Listening to Your Life

By Frederick Buechner,

Book cover of Listening to Your Life: Daily Meditations with Frederick Buechner

Fred Buechner writes, “Listen to your life. All moments are key moments.” These 366 short writings taken from the works and books of Frederick Buechner are rich and deep. A few moments with a daily reading can shift my perspective from an earthly one to an eternal one. I come back to his books often to absorb his wisdom and the example of his faith. One of Buechner’s great strengths is his gift of storytelling which permeates the readings giving life to the words and wisdom.


Who am I?

Books have been an important part of my faith journey. I set aside time each morning to read scripture, and devotional material, to meditate and pray. As I read about the experiences of others my faith increases and I know God better. As a writer I express my own faith through words and invite others to know God better by experiencing Him with time set aside in the mornings. More Love is part of a series of small books that I have created to give readers experiences to connect with God and to know His love. 


I wrote...

More Love: Experiencing God's Love

By Betsy Duffey,

Book cover of More Love: Experiencing God's Love

What is my book about?

Have you wondered about God? For those who have never known God, those who desire a deeper connection with God, or those who feel unworthy of love, this book is for you. More Love provides 30 short exercises, prayers, and reflections to help you experience God’s love. Through prayer, breathing, and imagery you can draw closer to God and experience His love.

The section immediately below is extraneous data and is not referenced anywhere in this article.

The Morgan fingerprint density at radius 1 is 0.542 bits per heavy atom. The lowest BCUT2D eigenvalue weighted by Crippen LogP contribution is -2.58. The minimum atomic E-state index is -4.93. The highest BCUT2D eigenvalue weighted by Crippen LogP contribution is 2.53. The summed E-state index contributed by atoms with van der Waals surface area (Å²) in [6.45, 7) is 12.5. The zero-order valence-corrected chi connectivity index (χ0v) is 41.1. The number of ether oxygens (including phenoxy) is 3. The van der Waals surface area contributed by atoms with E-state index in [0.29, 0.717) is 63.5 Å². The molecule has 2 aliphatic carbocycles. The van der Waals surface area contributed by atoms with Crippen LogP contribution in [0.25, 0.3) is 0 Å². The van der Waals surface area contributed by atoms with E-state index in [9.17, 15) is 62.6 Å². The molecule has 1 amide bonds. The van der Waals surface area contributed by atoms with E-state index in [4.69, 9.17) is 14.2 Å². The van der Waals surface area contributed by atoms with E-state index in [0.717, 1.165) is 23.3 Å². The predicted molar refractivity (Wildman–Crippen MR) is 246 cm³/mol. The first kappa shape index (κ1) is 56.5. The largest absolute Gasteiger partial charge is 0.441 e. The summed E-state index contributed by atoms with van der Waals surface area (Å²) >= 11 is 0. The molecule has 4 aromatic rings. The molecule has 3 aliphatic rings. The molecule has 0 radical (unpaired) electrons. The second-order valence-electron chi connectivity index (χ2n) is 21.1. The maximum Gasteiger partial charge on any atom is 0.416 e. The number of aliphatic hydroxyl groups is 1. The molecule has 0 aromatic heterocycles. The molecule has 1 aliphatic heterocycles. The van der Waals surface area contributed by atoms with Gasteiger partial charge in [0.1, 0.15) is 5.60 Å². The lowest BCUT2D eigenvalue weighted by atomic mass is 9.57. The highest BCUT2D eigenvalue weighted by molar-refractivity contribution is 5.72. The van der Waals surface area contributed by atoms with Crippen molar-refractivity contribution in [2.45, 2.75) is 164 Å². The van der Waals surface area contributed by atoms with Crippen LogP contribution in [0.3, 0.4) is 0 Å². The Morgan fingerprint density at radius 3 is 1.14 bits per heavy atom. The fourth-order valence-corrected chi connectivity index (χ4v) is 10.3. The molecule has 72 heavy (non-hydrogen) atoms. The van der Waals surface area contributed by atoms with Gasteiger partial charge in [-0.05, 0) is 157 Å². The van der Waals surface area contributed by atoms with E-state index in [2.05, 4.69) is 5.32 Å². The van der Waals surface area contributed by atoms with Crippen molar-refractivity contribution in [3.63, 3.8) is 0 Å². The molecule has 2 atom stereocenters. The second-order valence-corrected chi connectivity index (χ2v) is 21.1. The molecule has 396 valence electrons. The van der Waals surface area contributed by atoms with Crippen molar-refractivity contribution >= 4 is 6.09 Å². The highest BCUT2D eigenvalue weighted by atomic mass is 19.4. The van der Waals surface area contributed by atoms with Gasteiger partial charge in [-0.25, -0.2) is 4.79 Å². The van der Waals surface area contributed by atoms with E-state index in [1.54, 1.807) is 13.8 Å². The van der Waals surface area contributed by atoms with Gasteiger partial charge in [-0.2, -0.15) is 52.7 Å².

A Confession

By Leo Tolstoy, Aylmer Maude (translator),

Book cover of A Confession

This is a riveting read for people (like me, maybe you) impatient with second-hand dogma, driven to search for what resonates as authentic. Here the famous author of War and Peace and Anna Karenina tells his own story: how even enormous creative success, wealth, family, and worldwide fame, could not prevent a midlife crisis. Tolstoy tells how he narrowly escaped his inclination toward suicide, then began to discover a spiritual dimension in his own life. After first resolving to rejoin the Orthodox Christian church, he rejected that option, “since I couldn’t believe all they said,” then engaged in his own—unconventional—process of spiritual discovery. 


Who am I?

“And what do you do?” someone asked at a crowded reception at the NY Academy of Science. “Write—comparative religion.” Startled, he backed away, asking suspiciously, “Why religion? Are you religious?” Yes, incorrigibly—although I grew up among people who regarded religion as obsolete as an outgrown bicycle stashed in a back closet. While many of us leave institutions behind, identifying as “spiritual, not religious,” I’ve done both—had faith, lost it; then began exploring recent discoveries from Israel and Egypt—Dead Sea Scrolls, Christian “secret gospels,” Buddhist practices, asking, Why is religion still around in the twenty-first centuryWhat I love is how such stories, art, music, and rituals engage our imagination and illuminate our experience.